Thursday, October 22, 2015
The convergence of information, technology and analytics in the era of Big Data is revolutionizing how we need to approach our data solutions. We now have capabilities to collect all data into a repository in a scalable way which can serve people with information to make more informed decisions. The challenge is that many companies have been building data warehouses and reporting systems for years. Recent studies have shown that organizations, both small and large are investing more in analytics and maintaining or reducing their traditional data warehouse spending. To me this seems an odd combination. How could one reduce data warehouse spending and increase analytics? My conclusion is that companies are maintaining their current data warehouses and are building new data solutions which are being built to complement their current warehouses. So if we consider all things maybe the true number is that data spending is increasing overall just in new ways.
This split focus between analytics and data warehousing is at odds with an enterprise approach to data. Organizations must consider how they can evolve their existing data warehouses and enable better analytics not through a revolution but rather an evolution. We must look at how Big Data is impacting our business and data processes and adjust how we architect our data warehouses.
According to Forbes, the average spending on data projects in 2015 was $7.4 million. Enterprise organizations spent $13.8M while SMB’s spend an average of $1.6M. With this level of funding the value must be realized. So how can we evolve our data warehouses? The key is finding the space where Big Data makes the most sense.
Today many organization are at the some point towards the development of data hubs and landing areas using Hadoop technology. We tend to concentration on the landing and staging areas where we can make the most impact with the least amount of disruption. By replacing these components in the data lifecycle, we can build a new region where data is collected and prepared to meet with analytic needs, replacing these areas which were based in a relational database at a significant cost. The new expanded Landing and Staging areas are now built with Big Data and analytics in mind in addition to the traditional needs for business reporting. Data Architects like myself are looking at creating an environment which collects all of the data and then prepares it into a conformed arrangement where data can be served up in a structured manner to supply data to the data warehouse while providing an environment where unstructured and structured data can supply raw information to the data scientists and data analysts for their analysis. This approach is one which is quite intuitive but also one which enables a better data architecture as we are separating the various parts of our solution. By separating the landing and staging we can use the technology which best suits it today while being mindful of the future. The same would apply to the high performance analytic platforms. So we may choose an RDBMS like Oracle or Netezza which today is the most appropriate platform for traditional BI but tomorrow could bring us a new technology which will be too appealing to ignore. So by separating the functionality and technology we can evolve our data warehouse in a more agile way.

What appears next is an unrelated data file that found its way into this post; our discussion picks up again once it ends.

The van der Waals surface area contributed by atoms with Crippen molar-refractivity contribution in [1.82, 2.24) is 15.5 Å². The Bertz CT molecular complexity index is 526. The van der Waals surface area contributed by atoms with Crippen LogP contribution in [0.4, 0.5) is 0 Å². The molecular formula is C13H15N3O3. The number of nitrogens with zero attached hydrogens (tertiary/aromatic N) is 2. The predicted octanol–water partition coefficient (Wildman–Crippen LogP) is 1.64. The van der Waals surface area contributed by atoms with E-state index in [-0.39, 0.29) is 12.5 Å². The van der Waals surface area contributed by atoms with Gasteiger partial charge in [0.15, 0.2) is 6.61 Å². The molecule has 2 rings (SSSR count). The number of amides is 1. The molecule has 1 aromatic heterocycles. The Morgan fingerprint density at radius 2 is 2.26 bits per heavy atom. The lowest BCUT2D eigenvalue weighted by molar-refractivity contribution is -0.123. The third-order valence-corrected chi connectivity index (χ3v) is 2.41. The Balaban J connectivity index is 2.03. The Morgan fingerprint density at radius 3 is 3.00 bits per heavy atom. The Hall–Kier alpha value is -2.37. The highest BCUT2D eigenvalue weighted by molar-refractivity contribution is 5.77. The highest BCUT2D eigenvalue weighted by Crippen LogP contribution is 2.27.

The use case of replacing your landing and staging with Hadoop is one which serves many purposes including reducing costs and extending capacity but primarily it creates a new environment to support modern advanced analytics. This data evolution is needed to ensure that your data warehouse changes with times or gets left behind in the highly competitive business world. Now is the time to consider to renew your data warehouse architecture and see how Big Data can help to elevate your business reporting and analytics
Tuesday, May 26, 2015